An increasing number of fintech companies are using Python for data analysis. But what makes Python so special? And why is it a better language for data analysis compared to traditional software?
Python is quickly becoming the most popular coding language in the world. Currently, it’s perching comfortably in the fourth spot after Java, C, and C++ on the Tiobe Index of Language Popularity. And the Popularity of Programming Language Index ranks Python as the most popular programming language in the world in October 2018.
In this article, we’ll take a look at the benefits of learning Python and why financial experts should consider it, even if they have no prior programming experience.
Why You Should Learn Python
Not convinced that Python is the right language for you? Well, it’s time to change your mind.
1. Ease of use for beginners
First and foremost, Python is one of the easiest programming languages to learn. You don’t need to have any programming experience to start performing data analysis in Python. Unlike R and MATLAB, two other popular languages in science and engineering, Python has very simple syntax and coding rules, making it the perfect language for beginners. And it’s also very easy to set it up and jump right in.
2. Quick application development time
Fintech and traditional finance areas prefer Python to other languages because of its quick application development time. Owing to the myriad of open-source data analysis libraries, developing fintech applications in Python doesn’t take nearly as much time as it does with data analysis tools such as Microsoft Excel and R because you don’t have to waste time writing code from scratch.
Trying to decide between R and Python? Check out this article to learn more about these two competing languages.
3. Plenty of online learning resources
The biggest challenge for beginner programmers is finding useful tutorials and resources. Fortunately, the official Python documentation unpacks everything you need to know about the language—and since Python is already simple enough as it is, picking up the language is fairly straightforward. But if you’re looking for more hands-on experience and guidance, you can also look into taking some affordable introductory Python courses from data experts.
4. Extensive data visualization support
The R programming language, Python’s biggest competitor in data science, is credited with providing excellent data visualization libraries. But Python is quickly catching up—with data science packages like plotly, ggplot, and pandas, you can create professional plots and other forms of data display.
5. Open-source libraries
Python has plenty of open-source libraries that extend the core language’s functionality. And installing them is as simple as running the following command from a terminal:
pip install [libraryNameHere]
From simple GUI application development to support for machine learning, networking, and powerful data analysis, there are Python libraries for pretty much anything you can think of.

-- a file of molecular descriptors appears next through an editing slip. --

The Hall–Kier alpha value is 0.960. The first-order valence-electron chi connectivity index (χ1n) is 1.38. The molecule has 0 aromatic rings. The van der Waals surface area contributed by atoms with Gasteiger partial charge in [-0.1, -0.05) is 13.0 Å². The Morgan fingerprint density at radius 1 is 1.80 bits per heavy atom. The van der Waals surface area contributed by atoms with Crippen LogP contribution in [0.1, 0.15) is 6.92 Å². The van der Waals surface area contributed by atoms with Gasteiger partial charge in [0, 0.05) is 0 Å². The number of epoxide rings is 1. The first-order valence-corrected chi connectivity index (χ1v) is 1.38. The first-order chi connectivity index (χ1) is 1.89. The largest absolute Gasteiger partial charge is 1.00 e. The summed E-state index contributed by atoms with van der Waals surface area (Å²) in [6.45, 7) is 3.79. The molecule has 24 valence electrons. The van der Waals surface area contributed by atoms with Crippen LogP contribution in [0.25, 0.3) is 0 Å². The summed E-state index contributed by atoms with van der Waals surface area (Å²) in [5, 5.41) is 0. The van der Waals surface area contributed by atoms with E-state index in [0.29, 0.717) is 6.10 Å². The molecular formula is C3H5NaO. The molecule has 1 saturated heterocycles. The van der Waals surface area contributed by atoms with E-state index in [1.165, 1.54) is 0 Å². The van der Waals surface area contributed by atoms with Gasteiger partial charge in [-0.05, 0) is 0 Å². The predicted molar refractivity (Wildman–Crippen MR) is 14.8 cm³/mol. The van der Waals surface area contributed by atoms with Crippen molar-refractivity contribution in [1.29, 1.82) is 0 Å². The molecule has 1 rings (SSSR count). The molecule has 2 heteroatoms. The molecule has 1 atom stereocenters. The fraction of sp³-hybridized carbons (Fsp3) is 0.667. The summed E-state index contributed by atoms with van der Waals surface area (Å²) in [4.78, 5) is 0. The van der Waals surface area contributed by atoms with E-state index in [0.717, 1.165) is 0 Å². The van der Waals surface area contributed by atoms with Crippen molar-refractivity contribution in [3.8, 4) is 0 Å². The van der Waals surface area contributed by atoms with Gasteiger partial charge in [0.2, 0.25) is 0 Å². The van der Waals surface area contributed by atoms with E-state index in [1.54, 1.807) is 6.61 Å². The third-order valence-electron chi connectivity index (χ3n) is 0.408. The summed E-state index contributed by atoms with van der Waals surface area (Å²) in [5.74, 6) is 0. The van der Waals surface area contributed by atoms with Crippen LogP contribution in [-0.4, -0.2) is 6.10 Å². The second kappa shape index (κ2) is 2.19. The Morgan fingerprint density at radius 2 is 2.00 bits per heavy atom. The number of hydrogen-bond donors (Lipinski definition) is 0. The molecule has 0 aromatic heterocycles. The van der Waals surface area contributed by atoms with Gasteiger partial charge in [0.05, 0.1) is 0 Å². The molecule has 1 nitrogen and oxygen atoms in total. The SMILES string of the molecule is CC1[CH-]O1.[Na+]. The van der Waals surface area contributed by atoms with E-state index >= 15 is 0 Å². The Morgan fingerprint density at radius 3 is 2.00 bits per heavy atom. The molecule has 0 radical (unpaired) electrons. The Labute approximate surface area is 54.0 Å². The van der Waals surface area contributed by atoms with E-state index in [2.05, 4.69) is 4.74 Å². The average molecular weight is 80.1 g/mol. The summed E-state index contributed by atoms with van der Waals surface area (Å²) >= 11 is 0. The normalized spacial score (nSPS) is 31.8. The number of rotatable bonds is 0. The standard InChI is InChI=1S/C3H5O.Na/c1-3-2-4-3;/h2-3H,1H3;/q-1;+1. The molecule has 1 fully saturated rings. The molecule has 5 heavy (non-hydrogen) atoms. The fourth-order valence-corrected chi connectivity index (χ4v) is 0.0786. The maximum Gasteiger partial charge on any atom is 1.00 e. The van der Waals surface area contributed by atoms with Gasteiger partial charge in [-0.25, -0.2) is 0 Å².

Some of the top Python data science libraries include:
- NumPy: A full-fledged scientific computing library for performing linear algebra and high-level math in Python, allowing you to work with matrices and other data structures. If you’re familiar with MATLAB, you’ll feel right at home with NumPy.
- SciPy: Building on top of NumPy, SciPy is an excellent library for data scientists and engineers that allows you to work with N-dimensional arrays and perform a variety of optimization and linear algebra operations.
- scikit-learn: If you’re into machine learning, this is the library for you. scikit-learn implements a variety of popular machine learning algorithms. And if you’ve already picked up NumPy and SciPy, you’ll be happy to know that scikit-learn was designed to work with these two packages!
- Matplotlib: Need to create histograms, pie charts, line graphs, or other professional data visualizations for your work? No problem. There’s really no limit to what you can do with matplotlib. You can alo export all your graphics to popular formats for publication.
- pandas: No, not the animal. pandas is an excellent open-source library for data manipulation and analysis. If you’re familiar with data frames in R and the syntax of SQL, you’ll find that pandas combines the best of both of these worlds in a nice little Python library.
If you’re looking to review your knowledge of the pandas and Matplotlib libraries, check out this Introduction to Python for Data Science course.
6. Leading companies are using Python
Octave and MATLAB, step aside. Python isn’t just for casual programming—it’s being used by leading companies in a variety of fintech fields. For example, Bank of America’s Quartz and J.P. Morgan’s Athena platforms both use Python, and big companies like Google, Facebook, Instagram, and Spotify also use Python in their development. Many other companies like Citigroup also now require their data analysts to master Python and take training classes for the language.
What more is there to say? Python is a simple, flexible, and powerful programming language with applications in data science and beyond. And if you’re new to programming, it’s really the perfect place to start.
Learn Python today to put yourself ahead of your competition and get more work done.